How to Motivate Children Through Purpose
Research indicates that students learn best when given a purpose for learning.
Posted November 8, 2015
Parent-teacher conferences are held at this time of the year. This can be a stressful time for both parents and children. When parents attend these meetings and learn that their child is not doing well, often they are at a loss as to how to help their child improve. Teachers may say things like “He needs to learn his math facts” or “She needs to do her homework”. Unfortunately for many parents simply learning about the areas where their child is struggling is not enough to automatically know what to do next or how to help their child be more successful.
There are different ways to “motivate" children to become better students. Studies support that notion that parents and others motivate children most successfully by creating an atmosphere that promotes self-motivation. This requires finding the “hook” for learning that resonates for that particular individual student.
Some parents believe that intimidation and fear tactics to help motivate children perform better. This may work in the short-term, but it certainly will not sustain motivation and it may eventually create resentment. This is the “do it or else” parenting method and many strong willed children rebel against this approach. Attempting to strong arm a child to do what’s expected sets up a series of power struggles that will interfere with the parent-child connection and will not likely result in the desired outcome.
Another approach is to bribe children to improve performance through rewards and consequences. In this approach, parents may offer to pay children to earn the better grades. This may result in the desired outcome in the short-term, but what happens once the rewards are removed? These children will grow up to expect a prize for their performance instead of experiencing internal rewards from hard work and subsequent positive outcomes.
The most effective way to help children reach their goals and become internally motivated is to teach them about purpose. Humans are naturally curious and therefore making the connection between the intrinsic value of learning and purpose is not difficult, especially when grades and performance are not overemphasized and learning is seen as the ultimate goal. When helping children become more engaged in learning and therefore better students, parents help children understand how and why learning is important for them.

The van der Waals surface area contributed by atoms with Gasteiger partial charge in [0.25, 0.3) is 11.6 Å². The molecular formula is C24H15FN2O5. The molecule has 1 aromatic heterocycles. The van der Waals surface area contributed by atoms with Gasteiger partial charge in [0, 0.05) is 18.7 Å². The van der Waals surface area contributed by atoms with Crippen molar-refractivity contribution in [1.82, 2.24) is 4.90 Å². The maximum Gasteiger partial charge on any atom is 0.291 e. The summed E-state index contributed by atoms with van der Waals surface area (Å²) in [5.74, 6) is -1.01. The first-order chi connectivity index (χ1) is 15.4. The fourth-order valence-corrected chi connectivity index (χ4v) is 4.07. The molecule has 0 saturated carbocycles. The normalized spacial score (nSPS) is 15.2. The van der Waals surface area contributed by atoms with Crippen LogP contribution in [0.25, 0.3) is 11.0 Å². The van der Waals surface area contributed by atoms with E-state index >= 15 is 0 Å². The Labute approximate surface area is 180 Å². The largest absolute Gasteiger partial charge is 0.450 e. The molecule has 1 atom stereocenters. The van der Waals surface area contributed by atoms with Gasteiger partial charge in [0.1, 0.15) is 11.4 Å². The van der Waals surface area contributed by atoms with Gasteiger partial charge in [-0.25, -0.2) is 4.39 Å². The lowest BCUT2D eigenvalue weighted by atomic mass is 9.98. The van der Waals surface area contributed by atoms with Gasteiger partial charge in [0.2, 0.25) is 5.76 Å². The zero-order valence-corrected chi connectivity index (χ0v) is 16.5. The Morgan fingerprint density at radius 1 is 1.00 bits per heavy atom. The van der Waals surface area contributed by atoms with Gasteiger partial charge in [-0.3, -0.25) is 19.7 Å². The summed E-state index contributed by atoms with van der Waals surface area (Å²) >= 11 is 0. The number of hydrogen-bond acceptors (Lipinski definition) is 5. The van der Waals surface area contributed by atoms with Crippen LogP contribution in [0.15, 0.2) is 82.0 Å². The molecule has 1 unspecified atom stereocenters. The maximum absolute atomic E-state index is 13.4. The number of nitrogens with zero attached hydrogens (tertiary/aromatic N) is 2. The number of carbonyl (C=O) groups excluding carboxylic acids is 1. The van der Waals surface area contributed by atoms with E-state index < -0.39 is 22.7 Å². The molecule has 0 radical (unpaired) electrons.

While it may seem daunting to motivate children by through teaching them about how learning relates to their own internal purpose, doing this teaches children to take ownership over their choices and behavior. It’s a long-term solution and not a short–term or quick fix.
Here are four ways to proceed:
1. Role model purpose. Parents who want to motivate children through internal purpose will have an advantage when they are able to demonstrate this through their own actions. Put simply, live an intentional life where hard work and effort result in feeling positive even when the goals aren’t always met the first time around or quickly.
2. State the purpose. Have your child define who they want to be and how they want to live and help them to identify how they can achieve this through their daily actions and what they need to learn to accomplish their dreams.
3. Explain the why. Some children will not always readily make the connection between geometry homework and reaching their goal of being a strong thinker or getting into college or developing some other practical life skills. Parents have to fill in the gaps and make the connections about why and how certain activities are essential for them to reach their larger life goals.
4. Reflect back. When your child demonstrates hard work, even doing something as simple as helping you carry the groceries, reflect this back to them in a manner that allows them to see their own abilities. You can say something like “Those grocery bags are heavy and I’m amazed that you were able to carry them inside”. This allows the child to make the attribution internally between their behavior and their physical strength, resulting in thoughts like “I’m really strong”, that come from within and not from outside themselves.
Parents can become discouraged when they learn that their child is under performing in school. As difficult as it is to confront underachievement, it is an opportunity to focus on a child’s character and help him to develop internal motivation that will serve him much beyond school work and into all aspects of his life.